Premier John Horgan's announcement to proceed with the Site C mega-dam was met with an extreme range of reactions. The bottom line is the NDP had the opportunity to put the project to pasture, but instead chose to proceed with it, now estimated to cost more than $10 billion.
Within minutes of the announcement to continue building the BC Hydro dam in the Peace River Valley, the government was met with a threat of injunction to halt construction and civil action for treaty infringement by the West Moberly First Nations and Prophet River First Nation.
First nations leaders are calling Horgan's decision to carry on with the mega-dam construction a betrayal. Many consider it another grand election platform hastily shoved aside while ecosystems are destroyed and constitutional rights of indigenous peoples, such as hunting and fishing, are violated.
The cold reality is the Site C dam will destroy indigenous lands and displace farmers while flooding more than 5,000 hectares of the Peace River Valley.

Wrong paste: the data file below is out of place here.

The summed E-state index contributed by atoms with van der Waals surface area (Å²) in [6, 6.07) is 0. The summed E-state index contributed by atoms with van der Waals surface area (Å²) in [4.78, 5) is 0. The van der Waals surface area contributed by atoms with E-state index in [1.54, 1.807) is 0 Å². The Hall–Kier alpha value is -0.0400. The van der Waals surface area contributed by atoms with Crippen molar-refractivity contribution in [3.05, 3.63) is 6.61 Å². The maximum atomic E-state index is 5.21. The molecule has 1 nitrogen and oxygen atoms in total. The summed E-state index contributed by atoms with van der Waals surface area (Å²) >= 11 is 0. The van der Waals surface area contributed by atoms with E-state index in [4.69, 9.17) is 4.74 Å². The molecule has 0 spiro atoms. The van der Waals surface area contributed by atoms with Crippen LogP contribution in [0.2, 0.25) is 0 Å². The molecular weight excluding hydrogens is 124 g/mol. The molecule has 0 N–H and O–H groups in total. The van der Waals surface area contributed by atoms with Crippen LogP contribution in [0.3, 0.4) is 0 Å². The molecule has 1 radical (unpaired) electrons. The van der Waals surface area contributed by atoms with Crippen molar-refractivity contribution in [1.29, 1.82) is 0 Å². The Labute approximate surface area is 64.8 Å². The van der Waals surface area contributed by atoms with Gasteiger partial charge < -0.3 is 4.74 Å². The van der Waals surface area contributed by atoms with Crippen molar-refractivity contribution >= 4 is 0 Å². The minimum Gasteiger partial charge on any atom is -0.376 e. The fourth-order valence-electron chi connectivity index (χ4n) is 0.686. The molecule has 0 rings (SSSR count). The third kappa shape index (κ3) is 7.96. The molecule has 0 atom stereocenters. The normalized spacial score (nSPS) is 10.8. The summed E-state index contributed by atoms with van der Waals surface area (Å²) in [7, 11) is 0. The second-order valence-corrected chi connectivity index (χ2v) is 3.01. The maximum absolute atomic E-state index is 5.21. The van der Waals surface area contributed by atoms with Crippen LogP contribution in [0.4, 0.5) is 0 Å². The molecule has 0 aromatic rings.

Horgan also seems to have ignored research that points to the rapidly decreasing viability of hydroelectric dams. Researchers have found few of these projects ever deliver the positive returns seen with other energy alternatives.
Also, Oxford University researchers found that engineers underestimate the costs and scheduling of these large-scale dams and projects often go drastically over budget.
Cue the announcement that Site C will now cost nearly $2 billion more than originally anticipated and is behind its schedule completion of 2024.
The only positive news from Horgan's announcement to proceed with the dam, besides attempting to salvage the billions already spent, is that more than 2,000 jobs will be saved as the project ploughs forward.
But in the argument of jobs versus the environment, the environment always loses. It is so unfortunate that Horgan and his (now-former?) Green buddy Andrew Weaver did not come up with a more environmentally conscious source of jobs and energy, and find a way to absorb the billions already sunk into Site C. Was it truly past the point of no return?
Christy Clark's Liberals dug this Site C hole that we are now in. John Horgan's job, in the eyes of many who voted for the NDP, was to dig us out of it, not dig us deeper.
Jason Schreurs, publisher/editor